Students who struggle with reading, or perhaps anything, do so for different reasons. The most rewarding and interesting part of my graduate work in literacy was learning how to diagnose and then design appropriate lessons for individual students who struggled with reading or writing and find ways to solve their problems or at least get around them.

As a core classroom teacher, there is little time to delve so deeply into individual student’s troubles, especially when the difficulties require extensive diagnostic testing and tutoring to overcome. But sometimes the difficulty and its solution are not so elusive and can be remedied fairly simply.

I have worked with several students, for example, who simply needed glasses. This is easy to detect if you observe your students while they’re working. Usually you will see students squinting when trying to read the board—an obvious give away. Many might think this is too obvious to mention, but I worked sometimes with 8th graders who sat in the back row squinting and no one in the school to that point had taken notice or worked to solve the problem.

Once I had a student, however, who never squinted at the board, but whenever she had to read at her seat from a handout or book, she literally took her thumb and forefinger and physically opened her left eye so that it was open wider than normal. After seeing her do this on more than one occasion, I asked the nurse to test her eyes. Sure enough, one eye was seriously impaired compared to the other. Her body was quite naturally reacting to try to increase the vision in her impaired eye.

I have also had students who could not hear well, and when you consider that reading is most fundamentally a phonological skill, this can be a serious obstacle to effective reading. We learn our alphabet as a set of sounds that correspond to certain symbols. So any infection or injury that may have impacted a child’s ears in his or her early years could also have an impact on the child’s ability to identify sounds.

Hearing issues impact learning in other ways as well. One student I tutored was not enunciating very clearly and it turned out she had several complications but one of them which may have been related was that she had allergies, which in turn caused her a good bit of congestion, which in turn caused her hearing to be seriously impaired for several months during the school year. The degree of the impairment was likely affecting her learning in many ways. There was no visible sign to alert an observer how badly this was impacting her hearing other than her speech. She was a quiet student and very shy. She rarely volunteered in class. I had her assessed for hearing because she was so congested, and I was hoping she could get some decongestants if it was documented that she had hearing loss. It was.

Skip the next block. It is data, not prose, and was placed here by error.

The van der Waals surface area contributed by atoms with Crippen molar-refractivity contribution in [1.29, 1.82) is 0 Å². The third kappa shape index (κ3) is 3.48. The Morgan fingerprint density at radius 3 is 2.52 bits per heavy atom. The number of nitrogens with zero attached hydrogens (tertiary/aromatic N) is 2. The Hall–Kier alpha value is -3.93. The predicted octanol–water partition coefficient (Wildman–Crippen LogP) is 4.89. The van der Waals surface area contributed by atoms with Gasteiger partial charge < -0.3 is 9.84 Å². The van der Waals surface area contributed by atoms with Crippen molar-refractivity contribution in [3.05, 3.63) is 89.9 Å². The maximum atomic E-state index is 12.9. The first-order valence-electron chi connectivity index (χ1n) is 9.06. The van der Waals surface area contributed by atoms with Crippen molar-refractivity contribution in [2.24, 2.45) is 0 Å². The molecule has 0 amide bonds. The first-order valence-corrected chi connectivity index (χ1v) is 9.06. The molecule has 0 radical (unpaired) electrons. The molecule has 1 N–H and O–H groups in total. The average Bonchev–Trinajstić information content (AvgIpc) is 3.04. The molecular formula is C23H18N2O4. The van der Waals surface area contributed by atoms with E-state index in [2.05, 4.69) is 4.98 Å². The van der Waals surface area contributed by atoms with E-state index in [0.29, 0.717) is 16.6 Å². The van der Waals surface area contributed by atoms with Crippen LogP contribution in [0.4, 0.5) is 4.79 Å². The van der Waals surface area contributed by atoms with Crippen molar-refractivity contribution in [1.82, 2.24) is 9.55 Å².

A sixth grade student I had once had been told as an elementary student that since she liked listening to books on tape, she could listen to the books she read for class instead of reading them.  She tended to choose only books with accompanying tapes, and became a very passive reader as a result. Yet when I tested her, she had no fluency problems or reading problems that would necessitate audio books as an intervention. So we stopped that right away.

I worked with a fourth grade student who had a fairly easy problem to fix, but it took me a few sessions with her one-on-one to notice what her problem was. Her mother came to me saying she was bright, read well and a lot, but when it came to testing, she always failed her benchmarks.  As I worked with her I discovered that when she read, what interfered with her comprehension was what I. A. Richards in Practical Criticism called “mnemonic irrelevances.” This is when the reader is diverted by irrelevant personal experiences or feelings that s/he associates to the material. She did what a lot of teachers try to teach students to do as a comprehension skill (namely, to personally connect to the reading) only she did it to such excess that it was difficult for her to focus on the main idea of the author.  I witnessed her doing this as we read  together a passage of a few pages, so I suggested that she make a note in the margin about what each paragraph was about as she read. She tried this and found she could answer almost all questions correctly. Giving her the task of taking notes forced her to stay focused on the author’s point and not all her related experiences. She aced her next benchmark.

I’d be interested in hearing from other readers of this blog what difficulties you notice students having or what kinds of reading difficulties you have noticed or solved. It is fascinating to discover all the different ways we approach the same skill.  What reading story can you tell?